As any anime fan that embraces social media will undoubtedly know, every season seems to breed at least one show that turns out to be an endless source of GIFs, memes and images. In the summer 2015, that series was Himouto! Umaru-chan. Even if you’ve never heard of the series by name before, you’ve probably seen at least one image of a small goblin child in a hamster hoodie drinking, playing video games, surfing the Internet and/or drinking copious amounts of cola. The show’s popularity speaks for itself, having been recently confirmed for a second season arriving later this year.
Umaru Doma seems like the perfect high-school girl - beautiful, popular, intelligent and athletic. However, much to her brother Taihei’s dismay once she gets home she turns into lazy layabout, spending all of her time online, reading manga or playing video games. This personality change is so drastic that it’s also shown visually, with Umaru transforming into a chibi version of herself when at home. As the hard-working Taihei tries helplessly to turn his sister into a functioning member of society, Umaru uses her secret persona to strike new friendships with her fellow classmates.
From just the first episode alone it isn’t hard to see how Umaru became anime’s newest champion. Many viewers will surely be able to relate to the notion of having to play down their love for anime/gaming around others, so will quickly find a kindred spirit in Umaru’s double life. It’s this common ground that makes Umaru-chan’s otherwise simple premise not only work, but stand out from the barrel of other comedy anime that follow the same vignette-style format. Quite often it’s not necessary to break the mould providing you can fit it perfectly, and this is a mindset the show boasts very confidently. The jokes are all well-timed, the art is bright and colourful and once that ear worm of an opening theme hits you’re unlikely to get it out of your head any time soon. Put simply, Himouto! Umaru-chan is a near-perfect little package that encompasses the best of what this genre has to offer.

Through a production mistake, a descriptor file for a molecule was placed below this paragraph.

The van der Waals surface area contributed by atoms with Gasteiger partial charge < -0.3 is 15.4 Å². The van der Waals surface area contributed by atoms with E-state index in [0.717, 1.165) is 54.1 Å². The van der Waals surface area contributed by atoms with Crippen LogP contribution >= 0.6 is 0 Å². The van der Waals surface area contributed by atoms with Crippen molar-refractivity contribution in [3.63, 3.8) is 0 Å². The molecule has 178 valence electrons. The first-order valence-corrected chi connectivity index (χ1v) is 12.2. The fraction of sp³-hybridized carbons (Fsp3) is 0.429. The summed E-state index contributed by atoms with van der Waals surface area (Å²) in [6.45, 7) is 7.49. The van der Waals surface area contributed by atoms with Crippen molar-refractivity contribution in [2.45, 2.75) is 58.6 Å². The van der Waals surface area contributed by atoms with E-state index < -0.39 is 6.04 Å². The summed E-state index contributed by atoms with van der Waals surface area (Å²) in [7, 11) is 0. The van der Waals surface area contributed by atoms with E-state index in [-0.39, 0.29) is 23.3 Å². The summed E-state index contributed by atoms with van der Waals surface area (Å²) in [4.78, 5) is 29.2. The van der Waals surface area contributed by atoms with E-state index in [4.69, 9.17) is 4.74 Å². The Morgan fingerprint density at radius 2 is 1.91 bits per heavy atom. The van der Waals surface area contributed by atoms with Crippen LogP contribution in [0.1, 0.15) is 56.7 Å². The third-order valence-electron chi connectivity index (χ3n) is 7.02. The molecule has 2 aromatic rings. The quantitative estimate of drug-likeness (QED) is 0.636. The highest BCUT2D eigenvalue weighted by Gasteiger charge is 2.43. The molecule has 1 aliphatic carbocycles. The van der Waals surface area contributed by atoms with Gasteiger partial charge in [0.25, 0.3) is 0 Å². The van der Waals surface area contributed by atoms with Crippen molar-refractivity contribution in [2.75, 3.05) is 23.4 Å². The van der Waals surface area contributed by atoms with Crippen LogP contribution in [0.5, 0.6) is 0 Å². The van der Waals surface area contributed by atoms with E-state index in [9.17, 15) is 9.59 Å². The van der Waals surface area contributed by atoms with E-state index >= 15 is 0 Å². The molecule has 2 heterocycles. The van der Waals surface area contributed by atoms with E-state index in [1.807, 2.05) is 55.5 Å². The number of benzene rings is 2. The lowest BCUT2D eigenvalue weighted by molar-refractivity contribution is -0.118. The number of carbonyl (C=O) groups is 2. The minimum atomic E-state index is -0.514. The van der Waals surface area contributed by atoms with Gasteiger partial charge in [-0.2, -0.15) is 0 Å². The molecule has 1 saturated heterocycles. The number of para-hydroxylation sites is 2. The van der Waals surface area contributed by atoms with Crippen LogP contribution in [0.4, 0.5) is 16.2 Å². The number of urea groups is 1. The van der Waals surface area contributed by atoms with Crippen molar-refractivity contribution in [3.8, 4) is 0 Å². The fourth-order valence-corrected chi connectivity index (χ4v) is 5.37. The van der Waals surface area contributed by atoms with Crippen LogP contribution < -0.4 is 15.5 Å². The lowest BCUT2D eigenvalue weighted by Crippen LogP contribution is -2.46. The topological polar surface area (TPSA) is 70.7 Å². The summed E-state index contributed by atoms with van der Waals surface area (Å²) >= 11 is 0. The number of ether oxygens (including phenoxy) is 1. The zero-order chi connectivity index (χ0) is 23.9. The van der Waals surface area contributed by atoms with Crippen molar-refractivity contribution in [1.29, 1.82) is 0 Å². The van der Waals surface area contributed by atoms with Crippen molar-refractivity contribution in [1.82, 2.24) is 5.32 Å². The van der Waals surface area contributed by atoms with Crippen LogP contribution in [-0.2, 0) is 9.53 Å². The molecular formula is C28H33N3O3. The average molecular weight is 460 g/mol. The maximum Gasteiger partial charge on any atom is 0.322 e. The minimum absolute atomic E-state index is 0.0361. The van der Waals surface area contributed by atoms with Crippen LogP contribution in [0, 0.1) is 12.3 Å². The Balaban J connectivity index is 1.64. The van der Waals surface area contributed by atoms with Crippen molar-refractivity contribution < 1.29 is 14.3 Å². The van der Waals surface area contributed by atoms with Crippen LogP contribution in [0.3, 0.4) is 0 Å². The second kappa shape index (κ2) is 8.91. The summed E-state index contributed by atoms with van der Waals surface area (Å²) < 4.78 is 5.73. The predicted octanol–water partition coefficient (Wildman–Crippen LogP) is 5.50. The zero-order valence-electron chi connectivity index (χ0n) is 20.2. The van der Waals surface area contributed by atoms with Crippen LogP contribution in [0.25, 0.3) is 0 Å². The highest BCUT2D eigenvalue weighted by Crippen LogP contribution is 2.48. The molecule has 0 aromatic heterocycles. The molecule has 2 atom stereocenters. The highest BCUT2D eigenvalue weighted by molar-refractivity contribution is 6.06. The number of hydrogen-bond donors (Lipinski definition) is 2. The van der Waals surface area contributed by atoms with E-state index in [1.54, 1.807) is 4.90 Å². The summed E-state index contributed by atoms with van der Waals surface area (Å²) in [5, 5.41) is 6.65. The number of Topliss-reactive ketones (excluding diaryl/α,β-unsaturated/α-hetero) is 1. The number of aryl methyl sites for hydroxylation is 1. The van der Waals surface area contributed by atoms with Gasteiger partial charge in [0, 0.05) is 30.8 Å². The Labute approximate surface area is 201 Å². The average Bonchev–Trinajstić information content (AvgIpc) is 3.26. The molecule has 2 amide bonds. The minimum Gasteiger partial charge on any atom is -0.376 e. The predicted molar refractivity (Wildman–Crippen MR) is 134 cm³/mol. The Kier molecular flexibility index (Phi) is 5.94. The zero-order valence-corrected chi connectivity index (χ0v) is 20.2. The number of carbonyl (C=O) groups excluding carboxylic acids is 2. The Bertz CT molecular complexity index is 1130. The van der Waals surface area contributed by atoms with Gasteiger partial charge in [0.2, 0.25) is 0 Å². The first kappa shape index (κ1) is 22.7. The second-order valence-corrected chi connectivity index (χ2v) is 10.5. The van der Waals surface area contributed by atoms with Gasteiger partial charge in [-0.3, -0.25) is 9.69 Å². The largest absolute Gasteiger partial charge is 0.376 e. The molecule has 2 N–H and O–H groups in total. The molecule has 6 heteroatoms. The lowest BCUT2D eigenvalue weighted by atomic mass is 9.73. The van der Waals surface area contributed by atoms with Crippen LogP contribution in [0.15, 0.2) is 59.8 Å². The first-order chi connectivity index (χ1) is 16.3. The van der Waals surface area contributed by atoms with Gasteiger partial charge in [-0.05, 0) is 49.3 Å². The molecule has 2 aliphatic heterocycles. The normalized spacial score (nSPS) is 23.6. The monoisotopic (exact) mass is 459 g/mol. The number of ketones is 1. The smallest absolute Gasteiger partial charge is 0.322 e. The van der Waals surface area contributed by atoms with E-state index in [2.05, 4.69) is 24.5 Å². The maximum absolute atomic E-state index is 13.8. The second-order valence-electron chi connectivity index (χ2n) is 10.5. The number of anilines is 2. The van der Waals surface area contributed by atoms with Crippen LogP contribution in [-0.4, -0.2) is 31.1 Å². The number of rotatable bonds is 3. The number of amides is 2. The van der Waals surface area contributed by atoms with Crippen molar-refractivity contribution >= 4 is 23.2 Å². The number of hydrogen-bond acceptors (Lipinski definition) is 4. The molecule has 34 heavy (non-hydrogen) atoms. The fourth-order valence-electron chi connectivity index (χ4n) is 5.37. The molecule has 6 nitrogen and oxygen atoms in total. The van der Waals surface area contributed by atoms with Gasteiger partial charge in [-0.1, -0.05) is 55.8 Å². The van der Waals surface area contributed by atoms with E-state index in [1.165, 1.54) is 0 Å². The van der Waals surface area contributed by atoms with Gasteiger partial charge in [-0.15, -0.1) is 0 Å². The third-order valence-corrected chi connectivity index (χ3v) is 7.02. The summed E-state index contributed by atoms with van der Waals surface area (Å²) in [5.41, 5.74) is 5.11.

However, while Umaru may be the star attraction, she doesn’t cast a shadow over the other great characters that populate the show. As well as her ever-patient brother there’s also her school friends Nana, Kirie and Sylphynford - each of whom interact with Umaru in different ways. Shy Nana is her best friend who has no idea about Umaru’s alter-ego, while the even shier Kirie longs for a friendship with Umaru but can only pluck up the courage to talk to her secret persona (who she mistakes as a completely different, younger sister). Sylphynford is in a similar position, sharing a one-sided rivalry with Umaru at school but striking up a friendship with UMR - the identity Umaru takes when competing at gaming competitions or visiting similar attractions, again mistaking her for an entirely different person. The fact that they all engage Umaru under different personas keeps things interesting, and through this we get to see a different side to them as well as just the title character.